Rolling Diagnoses

YAYAYA AYAYAY // Ultimate Dancer and Robbie Thomson

Entering one by one through dark curtains, the start of this performance feels ritualistic. Inside: darkness. Ushers guide the audience using glow-in-the-dark gloves that gleam like palm pilots. The eye is drawn irresistibly to every scrap of phosphorescent tape and each tiny LED – the depth of the dark is disorientating. But rather than confuse, it seems designed only to gently remove our preoccupation with time and space. Darkness can do that, especially when coupled with isolation, like people who have spent weeks living in unlit caves, or five days in a darkness retreat in Berlin conceiving a show. Our eyes are given time to adapt to the dark, but even though the performance is just an hour, it is still hard to know how fast time is passing, if at all. 

The Greek meaning of ‘theatre’ was ‘the seeing place’. To perform in total darkness may seem counterproductive, yet it has been a rich source of experimentation since at least 1998, when Battersea Arts Centre put on a seminal programme of theatre, music, dinner, comedy and poetry, all consumed in the dark. This season's aim was to unleash the power of the spoken word. In YAYAYA AYAYAY, the few spoken words are slowed, stretched and repeated with the help of digital manipulation amid throbbing tones and waveforms from the mixing desk. The sounds that make up the words are isolated, distorted, reunited; new articulations emerge – mantras and roars – before revealing their original meaning.

Apparently tethered to the sound of the voice, lights encroach fleetingly and then start to dispel the darkness, moving through it, revealing something of the space around. Under the right conditions, the human eye can respond to a single photon of light. For most people, the light continually around us stops us ever seeing that sensitively. In the half-light, the tenth-light, the hundredth-light of this performance, the eye catches and latches on to glimpses, mirages, illusions; a primal body materialising from the shimmering gloom and fading back into darkness. The effect is mind-altering, magical, cathartic.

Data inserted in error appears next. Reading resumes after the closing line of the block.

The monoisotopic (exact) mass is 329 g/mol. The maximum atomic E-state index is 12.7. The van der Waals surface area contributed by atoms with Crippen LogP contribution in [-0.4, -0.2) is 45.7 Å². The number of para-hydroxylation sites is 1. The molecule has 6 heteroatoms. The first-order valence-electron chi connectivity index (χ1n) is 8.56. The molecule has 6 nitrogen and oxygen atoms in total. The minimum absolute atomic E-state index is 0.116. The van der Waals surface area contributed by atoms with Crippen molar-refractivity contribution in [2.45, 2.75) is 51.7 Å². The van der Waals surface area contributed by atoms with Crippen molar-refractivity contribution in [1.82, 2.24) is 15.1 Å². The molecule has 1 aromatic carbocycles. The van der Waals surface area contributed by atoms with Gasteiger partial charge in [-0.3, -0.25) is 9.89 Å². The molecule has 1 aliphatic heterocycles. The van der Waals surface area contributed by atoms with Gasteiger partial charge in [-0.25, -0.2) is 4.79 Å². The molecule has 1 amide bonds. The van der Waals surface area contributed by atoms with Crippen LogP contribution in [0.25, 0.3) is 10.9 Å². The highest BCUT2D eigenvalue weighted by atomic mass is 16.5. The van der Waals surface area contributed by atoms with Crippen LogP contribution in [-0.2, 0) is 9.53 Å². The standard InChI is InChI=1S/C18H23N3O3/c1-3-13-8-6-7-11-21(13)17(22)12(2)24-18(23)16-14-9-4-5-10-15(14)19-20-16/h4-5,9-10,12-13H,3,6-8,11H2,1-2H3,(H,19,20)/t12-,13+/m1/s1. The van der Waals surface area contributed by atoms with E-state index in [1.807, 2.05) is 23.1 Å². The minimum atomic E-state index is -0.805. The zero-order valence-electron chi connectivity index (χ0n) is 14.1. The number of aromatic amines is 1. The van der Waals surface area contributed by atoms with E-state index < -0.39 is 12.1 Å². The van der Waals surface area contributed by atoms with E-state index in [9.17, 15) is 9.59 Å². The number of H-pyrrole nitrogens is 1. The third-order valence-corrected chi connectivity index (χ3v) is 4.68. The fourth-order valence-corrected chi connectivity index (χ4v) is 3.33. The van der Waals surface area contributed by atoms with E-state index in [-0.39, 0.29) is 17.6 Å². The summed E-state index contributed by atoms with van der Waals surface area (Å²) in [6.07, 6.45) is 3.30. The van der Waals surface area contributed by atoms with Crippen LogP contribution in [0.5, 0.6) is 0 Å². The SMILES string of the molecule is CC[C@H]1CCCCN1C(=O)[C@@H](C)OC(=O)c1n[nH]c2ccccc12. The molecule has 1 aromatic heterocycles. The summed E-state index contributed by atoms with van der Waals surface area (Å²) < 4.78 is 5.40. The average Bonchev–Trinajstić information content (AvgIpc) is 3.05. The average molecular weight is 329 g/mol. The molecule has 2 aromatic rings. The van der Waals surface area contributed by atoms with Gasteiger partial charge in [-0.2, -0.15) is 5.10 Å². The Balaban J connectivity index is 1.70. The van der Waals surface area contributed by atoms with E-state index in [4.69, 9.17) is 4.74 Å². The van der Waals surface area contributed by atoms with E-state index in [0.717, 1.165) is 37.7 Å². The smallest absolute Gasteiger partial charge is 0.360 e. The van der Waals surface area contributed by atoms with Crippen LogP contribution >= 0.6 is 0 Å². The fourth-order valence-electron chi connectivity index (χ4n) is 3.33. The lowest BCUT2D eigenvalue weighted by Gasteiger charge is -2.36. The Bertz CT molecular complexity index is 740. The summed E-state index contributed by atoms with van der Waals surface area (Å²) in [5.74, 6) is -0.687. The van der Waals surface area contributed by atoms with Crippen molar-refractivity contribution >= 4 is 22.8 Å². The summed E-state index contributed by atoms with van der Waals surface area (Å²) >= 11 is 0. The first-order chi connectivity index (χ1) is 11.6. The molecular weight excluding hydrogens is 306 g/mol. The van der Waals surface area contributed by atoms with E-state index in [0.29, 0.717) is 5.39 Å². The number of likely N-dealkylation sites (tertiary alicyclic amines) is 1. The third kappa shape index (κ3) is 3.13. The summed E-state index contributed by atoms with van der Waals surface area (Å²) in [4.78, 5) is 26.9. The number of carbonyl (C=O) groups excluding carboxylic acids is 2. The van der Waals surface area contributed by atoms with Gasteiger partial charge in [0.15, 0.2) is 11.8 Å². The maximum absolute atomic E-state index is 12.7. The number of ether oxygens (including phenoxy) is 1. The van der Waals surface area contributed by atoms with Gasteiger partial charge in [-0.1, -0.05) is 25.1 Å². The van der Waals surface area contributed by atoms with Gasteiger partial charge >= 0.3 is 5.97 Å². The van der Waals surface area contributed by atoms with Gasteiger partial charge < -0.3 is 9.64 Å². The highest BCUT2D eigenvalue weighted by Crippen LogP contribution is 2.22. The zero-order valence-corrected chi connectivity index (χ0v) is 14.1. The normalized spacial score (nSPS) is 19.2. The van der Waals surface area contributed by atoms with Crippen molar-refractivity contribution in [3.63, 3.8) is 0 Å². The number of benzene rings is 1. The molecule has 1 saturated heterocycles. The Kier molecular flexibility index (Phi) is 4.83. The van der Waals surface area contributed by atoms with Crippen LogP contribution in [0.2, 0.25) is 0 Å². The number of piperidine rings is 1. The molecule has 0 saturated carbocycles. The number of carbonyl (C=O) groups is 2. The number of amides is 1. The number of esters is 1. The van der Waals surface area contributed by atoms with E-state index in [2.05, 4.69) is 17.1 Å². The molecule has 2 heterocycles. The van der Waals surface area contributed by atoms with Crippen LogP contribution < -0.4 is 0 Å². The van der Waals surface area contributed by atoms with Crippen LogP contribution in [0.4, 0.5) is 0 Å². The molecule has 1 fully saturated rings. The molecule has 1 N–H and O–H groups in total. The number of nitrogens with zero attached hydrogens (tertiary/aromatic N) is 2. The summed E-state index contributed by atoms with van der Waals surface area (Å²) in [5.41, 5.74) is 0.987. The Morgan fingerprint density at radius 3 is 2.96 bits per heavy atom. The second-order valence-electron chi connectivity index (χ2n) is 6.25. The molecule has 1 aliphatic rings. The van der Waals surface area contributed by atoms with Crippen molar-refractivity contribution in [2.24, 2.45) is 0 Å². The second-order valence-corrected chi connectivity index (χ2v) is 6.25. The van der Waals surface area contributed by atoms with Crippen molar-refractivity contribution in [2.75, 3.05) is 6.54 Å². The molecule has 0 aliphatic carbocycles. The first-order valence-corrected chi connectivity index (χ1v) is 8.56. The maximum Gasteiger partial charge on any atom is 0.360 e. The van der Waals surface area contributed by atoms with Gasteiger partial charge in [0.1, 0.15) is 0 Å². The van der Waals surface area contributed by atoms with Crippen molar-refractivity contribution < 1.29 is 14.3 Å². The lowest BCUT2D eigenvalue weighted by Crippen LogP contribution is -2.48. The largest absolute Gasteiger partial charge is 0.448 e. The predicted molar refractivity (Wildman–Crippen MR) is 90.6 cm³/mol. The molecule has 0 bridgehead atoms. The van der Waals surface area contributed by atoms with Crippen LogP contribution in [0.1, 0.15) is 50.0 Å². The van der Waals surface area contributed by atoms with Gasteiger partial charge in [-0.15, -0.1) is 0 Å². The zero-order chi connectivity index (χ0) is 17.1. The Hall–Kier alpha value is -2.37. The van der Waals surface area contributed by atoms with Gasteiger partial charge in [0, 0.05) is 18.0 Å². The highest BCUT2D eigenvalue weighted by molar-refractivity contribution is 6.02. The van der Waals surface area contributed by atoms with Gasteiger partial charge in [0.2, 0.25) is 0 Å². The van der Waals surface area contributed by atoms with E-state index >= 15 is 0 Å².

And whether it was seeing this performance or just the start of spring in the city, the light the following morning had a different, more magical quality.

- Michael Regnier


Links relevant to this diagnosis

YAYAYA AYAYAY - Ultimate Dancer

Ultimate Dancer - Exeunt

Performing Arts' Relationship with Ritual - UNESCO

Why Does It Take So Long for Our Eyes to Adjust to A Darkened Room?  - Scientific American 

The Caves of Forgotten Time – The Atlantic

BAC’s Playing in the Dark Programme,1998

Theatre in the Dark: Shadow, Gloom and Blackout in Contemporary Theatre (2017)

Life In the Dark – Neuroanthropology Blog 

What Are the Limits of Human Vision? - BBC Future